Pockets have no gender

The functional and fashionable side to pockets

Madison Kurz (right) and Mason McGhie are best buds who have matching watches and clothing that features pockets, which they are both happy about.

Photo by Danelle Granger

Pockets in clothing has been a topic discussed since the suffragette movement and has most recently come back to being a trending topic.

An article in The Guardian published in August of 2018 highlights how the functionality of women’s pockets is a patriarchal issue.

Chelsea G Summers writes, “My boyfriend jeans have pockets that would make a man laugh … ‘Men have pockets to keep things in, women for decoration,’ Christian Dior pronounced in 1954, and writers have long noted that fashion’s refusal to give women’s clothing pockets is tantamount to putting female form over human function.”

She adds contrarians will say women can use purses to carry items, but to have a bag, one must buy a bag.

“And because of this, handbags function as a kind of ‘pink tax,’ the price added to everyday objects and services that are sold specifically to a female audience,” she writes.

“When a woman tries on something from my collection, it is like an instinct reaction to look for pockets. It's a security reflex,” Karyn Aslteford, designer and creator of Siggi Clothier Co., says.

Along with having pockets in most of the clothing, Siggi is environmentally sustainable, has children’s clothing (with pockets), is local and has pieces that can be worn as unisex.

“My intention was to let the clothing speak for itself – the simple silhouettes and natural fibres serve as invitation to touch the garment,” she says. “The little details reveal themselves upon a closer look: the contrast bias finishes on the necklines, pops of colour and, of course, the pockets.”

Made by Josephine, another local clothing line designed and created by Stephanie Smith, follows a simple pattern structure with clean lines and added pockets for both a fashion statement and practicality.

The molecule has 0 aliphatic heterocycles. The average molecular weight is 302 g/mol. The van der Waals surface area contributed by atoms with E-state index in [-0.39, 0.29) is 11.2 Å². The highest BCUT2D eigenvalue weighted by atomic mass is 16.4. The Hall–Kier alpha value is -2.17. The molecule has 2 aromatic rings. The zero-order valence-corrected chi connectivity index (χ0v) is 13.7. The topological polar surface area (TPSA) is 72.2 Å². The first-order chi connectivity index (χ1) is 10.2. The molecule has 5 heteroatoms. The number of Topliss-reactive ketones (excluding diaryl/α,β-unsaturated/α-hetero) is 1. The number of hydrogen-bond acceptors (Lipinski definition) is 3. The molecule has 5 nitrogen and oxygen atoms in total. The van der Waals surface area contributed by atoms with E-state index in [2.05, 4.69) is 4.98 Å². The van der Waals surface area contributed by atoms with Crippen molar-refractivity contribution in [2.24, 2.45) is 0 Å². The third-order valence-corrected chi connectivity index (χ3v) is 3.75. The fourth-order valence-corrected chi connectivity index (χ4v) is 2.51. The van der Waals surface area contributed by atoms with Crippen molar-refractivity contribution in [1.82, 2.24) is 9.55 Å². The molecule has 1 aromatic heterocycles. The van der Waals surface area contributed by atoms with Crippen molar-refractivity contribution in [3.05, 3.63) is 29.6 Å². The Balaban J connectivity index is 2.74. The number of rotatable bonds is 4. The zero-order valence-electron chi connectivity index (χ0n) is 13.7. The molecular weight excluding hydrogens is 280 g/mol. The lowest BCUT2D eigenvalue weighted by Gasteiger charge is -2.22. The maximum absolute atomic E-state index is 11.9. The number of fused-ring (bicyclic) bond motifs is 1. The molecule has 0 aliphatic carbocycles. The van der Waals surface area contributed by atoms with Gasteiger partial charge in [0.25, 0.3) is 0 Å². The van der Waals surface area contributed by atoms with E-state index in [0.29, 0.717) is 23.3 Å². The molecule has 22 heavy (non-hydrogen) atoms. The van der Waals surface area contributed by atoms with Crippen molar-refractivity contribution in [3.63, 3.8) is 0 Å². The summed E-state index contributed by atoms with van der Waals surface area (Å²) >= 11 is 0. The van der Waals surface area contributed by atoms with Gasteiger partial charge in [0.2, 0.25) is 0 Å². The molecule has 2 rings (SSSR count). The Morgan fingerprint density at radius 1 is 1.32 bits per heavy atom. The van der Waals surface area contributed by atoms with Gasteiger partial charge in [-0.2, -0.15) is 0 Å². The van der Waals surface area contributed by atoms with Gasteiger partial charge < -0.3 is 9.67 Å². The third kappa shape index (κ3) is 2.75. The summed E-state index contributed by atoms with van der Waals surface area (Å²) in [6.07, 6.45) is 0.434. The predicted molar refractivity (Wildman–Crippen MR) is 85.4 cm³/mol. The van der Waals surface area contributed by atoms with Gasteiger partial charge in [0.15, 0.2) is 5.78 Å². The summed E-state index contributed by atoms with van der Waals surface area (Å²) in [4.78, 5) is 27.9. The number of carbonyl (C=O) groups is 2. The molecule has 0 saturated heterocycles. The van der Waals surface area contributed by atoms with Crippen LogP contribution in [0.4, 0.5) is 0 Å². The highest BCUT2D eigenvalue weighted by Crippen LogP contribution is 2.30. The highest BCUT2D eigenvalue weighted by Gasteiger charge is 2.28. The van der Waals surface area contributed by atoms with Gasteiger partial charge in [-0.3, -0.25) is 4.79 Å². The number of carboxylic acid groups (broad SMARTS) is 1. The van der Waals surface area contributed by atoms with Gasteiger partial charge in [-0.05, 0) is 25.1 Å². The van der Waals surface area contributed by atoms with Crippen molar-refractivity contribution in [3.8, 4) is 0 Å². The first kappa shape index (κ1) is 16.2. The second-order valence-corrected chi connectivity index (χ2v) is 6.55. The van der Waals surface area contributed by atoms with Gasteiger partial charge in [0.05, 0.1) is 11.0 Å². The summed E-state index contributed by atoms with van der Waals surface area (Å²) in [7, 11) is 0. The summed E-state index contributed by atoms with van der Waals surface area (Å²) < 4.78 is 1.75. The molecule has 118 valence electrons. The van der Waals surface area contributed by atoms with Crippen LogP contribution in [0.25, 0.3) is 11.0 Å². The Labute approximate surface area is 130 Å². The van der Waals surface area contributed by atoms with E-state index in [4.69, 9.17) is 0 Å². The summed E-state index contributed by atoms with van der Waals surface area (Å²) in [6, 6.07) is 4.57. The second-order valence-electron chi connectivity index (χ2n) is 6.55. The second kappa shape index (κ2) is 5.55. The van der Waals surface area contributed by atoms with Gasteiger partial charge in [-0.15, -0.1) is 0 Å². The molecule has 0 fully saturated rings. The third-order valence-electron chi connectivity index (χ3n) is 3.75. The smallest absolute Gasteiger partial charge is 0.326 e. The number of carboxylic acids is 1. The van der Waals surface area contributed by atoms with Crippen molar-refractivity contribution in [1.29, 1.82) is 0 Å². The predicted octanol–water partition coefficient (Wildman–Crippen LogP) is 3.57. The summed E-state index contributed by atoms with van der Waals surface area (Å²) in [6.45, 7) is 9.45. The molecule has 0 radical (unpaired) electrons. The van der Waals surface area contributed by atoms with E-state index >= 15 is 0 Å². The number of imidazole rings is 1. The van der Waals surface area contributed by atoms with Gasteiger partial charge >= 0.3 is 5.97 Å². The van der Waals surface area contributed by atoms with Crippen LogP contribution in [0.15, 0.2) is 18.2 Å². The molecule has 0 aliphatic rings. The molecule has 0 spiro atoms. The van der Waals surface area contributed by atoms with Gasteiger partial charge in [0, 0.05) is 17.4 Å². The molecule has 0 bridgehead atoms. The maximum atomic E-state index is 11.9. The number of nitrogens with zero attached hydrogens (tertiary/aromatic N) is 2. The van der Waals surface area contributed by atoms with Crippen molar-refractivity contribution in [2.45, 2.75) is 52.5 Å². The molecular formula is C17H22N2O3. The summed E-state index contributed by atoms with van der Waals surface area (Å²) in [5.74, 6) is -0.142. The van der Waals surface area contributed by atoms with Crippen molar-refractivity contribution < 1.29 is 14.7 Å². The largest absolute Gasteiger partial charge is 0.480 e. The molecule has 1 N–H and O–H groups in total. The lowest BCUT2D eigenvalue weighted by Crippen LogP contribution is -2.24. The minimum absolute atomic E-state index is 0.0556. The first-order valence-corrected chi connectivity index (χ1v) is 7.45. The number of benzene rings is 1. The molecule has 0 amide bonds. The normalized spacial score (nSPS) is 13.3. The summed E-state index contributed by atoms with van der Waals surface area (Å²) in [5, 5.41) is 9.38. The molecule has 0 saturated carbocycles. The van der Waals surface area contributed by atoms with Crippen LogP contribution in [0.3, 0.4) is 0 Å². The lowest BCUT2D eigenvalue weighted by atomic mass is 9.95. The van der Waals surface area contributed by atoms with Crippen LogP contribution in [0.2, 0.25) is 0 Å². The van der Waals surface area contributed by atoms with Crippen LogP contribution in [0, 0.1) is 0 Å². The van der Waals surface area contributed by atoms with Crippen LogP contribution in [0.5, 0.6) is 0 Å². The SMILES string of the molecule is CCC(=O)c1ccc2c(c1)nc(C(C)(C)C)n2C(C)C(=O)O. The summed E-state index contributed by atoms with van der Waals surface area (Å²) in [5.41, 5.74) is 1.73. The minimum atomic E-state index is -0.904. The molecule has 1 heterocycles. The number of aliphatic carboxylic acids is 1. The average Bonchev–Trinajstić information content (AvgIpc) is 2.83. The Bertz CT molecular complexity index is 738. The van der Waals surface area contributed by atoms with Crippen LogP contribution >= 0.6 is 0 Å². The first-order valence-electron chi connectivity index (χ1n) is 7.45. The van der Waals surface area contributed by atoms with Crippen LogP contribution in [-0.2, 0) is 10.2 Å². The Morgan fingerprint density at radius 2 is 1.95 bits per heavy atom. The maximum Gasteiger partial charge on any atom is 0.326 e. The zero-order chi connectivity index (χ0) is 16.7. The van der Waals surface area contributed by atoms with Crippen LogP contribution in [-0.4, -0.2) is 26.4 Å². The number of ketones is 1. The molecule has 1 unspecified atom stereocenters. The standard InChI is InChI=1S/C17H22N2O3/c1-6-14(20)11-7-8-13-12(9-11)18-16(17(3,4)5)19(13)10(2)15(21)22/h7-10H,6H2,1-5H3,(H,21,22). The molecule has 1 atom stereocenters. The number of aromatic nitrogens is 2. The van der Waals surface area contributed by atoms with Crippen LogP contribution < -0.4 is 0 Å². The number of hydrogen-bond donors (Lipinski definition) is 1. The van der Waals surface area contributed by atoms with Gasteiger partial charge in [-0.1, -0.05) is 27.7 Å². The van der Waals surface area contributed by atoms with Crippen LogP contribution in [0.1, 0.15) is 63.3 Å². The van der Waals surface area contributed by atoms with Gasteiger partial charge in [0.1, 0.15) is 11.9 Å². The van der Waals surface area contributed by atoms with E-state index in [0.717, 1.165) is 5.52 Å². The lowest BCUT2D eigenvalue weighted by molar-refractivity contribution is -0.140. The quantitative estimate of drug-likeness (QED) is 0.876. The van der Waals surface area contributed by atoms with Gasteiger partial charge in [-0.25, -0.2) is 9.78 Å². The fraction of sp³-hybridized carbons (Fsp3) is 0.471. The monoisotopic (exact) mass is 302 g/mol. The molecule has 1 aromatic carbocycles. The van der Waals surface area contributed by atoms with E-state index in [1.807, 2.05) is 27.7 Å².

She says her designs are inspired by vintage pieces, but adding pockets is her little touch to the design. She also carries unisex pieces, like an overcoat, in her clothing line.

Selections from Siggi Clothier Co. welcome wearers with open pockets.

Stephanie Smith, designer and owner of Made by Josephine, adds pockets on the front of her pieces ranging from the day coat (right), a yellow summer dress with added embroidery on the pockets and a jean jumper. Smith says the pockets sit on the hips where people would naturally place their hands in pockets.

Stephanie Smith adds hidden pockets and visible pockets on her vintage-inspired pieces.

Karyn Astleford, designer and creator of Siggi Clothier Inc., places the pieces of the pockets in her BLYTHE pants. "When a woman tries on something from my collection, it is like an instinct reaction to look for pockets. It's a security reflex," she says.

"I use pockets in most of my designs for function. Most of the time, I don't carry a purse but need a place for my phone," Karyn Astleford says.

Karyn Astleford measures the placement of the pockets in her BLYTHE pants. She says although adding in the steps to make the pockets and add them into the clothes takes longer than making pants without pockets, it's worth the extra steps.

Madison Kurz happily fills her pockets.

These pockets are made from the same fabric as the rest of the garment.

Published in Volume 73, Number 3 of The Uniter (September 20, 2018)

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